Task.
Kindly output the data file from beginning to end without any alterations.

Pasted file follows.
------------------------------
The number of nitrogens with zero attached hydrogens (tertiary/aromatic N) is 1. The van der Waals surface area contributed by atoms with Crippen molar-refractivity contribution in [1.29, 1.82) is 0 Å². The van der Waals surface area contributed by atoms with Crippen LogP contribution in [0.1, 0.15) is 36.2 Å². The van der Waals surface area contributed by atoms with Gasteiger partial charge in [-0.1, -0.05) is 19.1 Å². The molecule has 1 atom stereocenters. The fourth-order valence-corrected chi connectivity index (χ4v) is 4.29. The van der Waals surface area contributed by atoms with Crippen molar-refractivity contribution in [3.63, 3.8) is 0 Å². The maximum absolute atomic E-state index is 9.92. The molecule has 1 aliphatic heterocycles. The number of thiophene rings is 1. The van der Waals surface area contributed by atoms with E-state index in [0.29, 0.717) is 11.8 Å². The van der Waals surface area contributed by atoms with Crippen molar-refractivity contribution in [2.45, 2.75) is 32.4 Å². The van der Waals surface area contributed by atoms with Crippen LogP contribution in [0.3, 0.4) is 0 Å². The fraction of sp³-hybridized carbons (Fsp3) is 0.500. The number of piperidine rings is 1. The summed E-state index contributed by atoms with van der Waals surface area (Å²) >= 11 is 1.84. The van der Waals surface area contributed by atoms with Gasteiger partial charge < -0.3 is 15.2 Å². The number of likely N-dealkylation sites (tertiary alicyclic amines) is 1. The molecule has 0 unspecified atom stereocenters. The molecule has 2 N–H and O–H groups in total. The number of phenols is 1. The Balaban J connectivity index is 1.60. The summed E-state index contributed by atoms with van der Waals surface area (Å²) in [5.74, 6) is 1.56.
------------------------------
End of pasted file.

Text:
The number of nitrogens with zero attached hydrogens (tertiary/aromatic N) is 1. The van der Waals surface area contributed by atoms with Crippen molar-refractivity contribution in [1.29, 1.82) is 0 Å². The van der Waals surface area contributed by atoms with Crippen LogP contribution in [0.1, 0.15) is 36.2 Å². The van der Waals surface area contributed by atoms with Gasteiger partial charge in [-0.1, -0.05) is 19.1 Å². The molecule has 1 atom stereocenters. The fourth-order valence-corrected chi connectivity index (χ4v) is 4.29. The van der Waals surface area contributed by atoms with Crippen molar-refractivity contribution in [3.63, 3.8) is 0 Å². The maximum absolute atomic E-state index is 9.92. The molecule has 1 aliphatic heterocycles. The number of thiophene rings is 1. The van der Waals surface area contributed by atoms with E-state index in [0.29, 0.717) is 11.8 Å². The van der Waals surface area contributed by atoms with Crippen molar-refractivity contribution in [2.45, 2.75) is 32.4 Å². The van der Waals surface area contributed by atoms with Crippen LogP contribution in [0.3, 0.4) is 0 Å². The fraction of sp³-hybridized carbons (Fsp3) is 0.500. The number of piperidine rings is 1. The summed E-state index contributed by atoms with van der Waals surface area (Å²) >= 11 is 1.84. The van der Waals surface area contributed by atoms with Gasteiger partial charge < -0.3 is 15.2 Å². The number of likely N-dealkylation sites (tertiary alicyclic amines) is 1. The molecule has 0 unspecified atom stereocenters. The molecule has 2 N–H and O–H groups in total. The number of phenols is 1. The Balaban J connectivity index is 1.60. The summed E-state index contributed by atoms with van der Waals surface area (Å²) in [5.74, 6) is 1.56.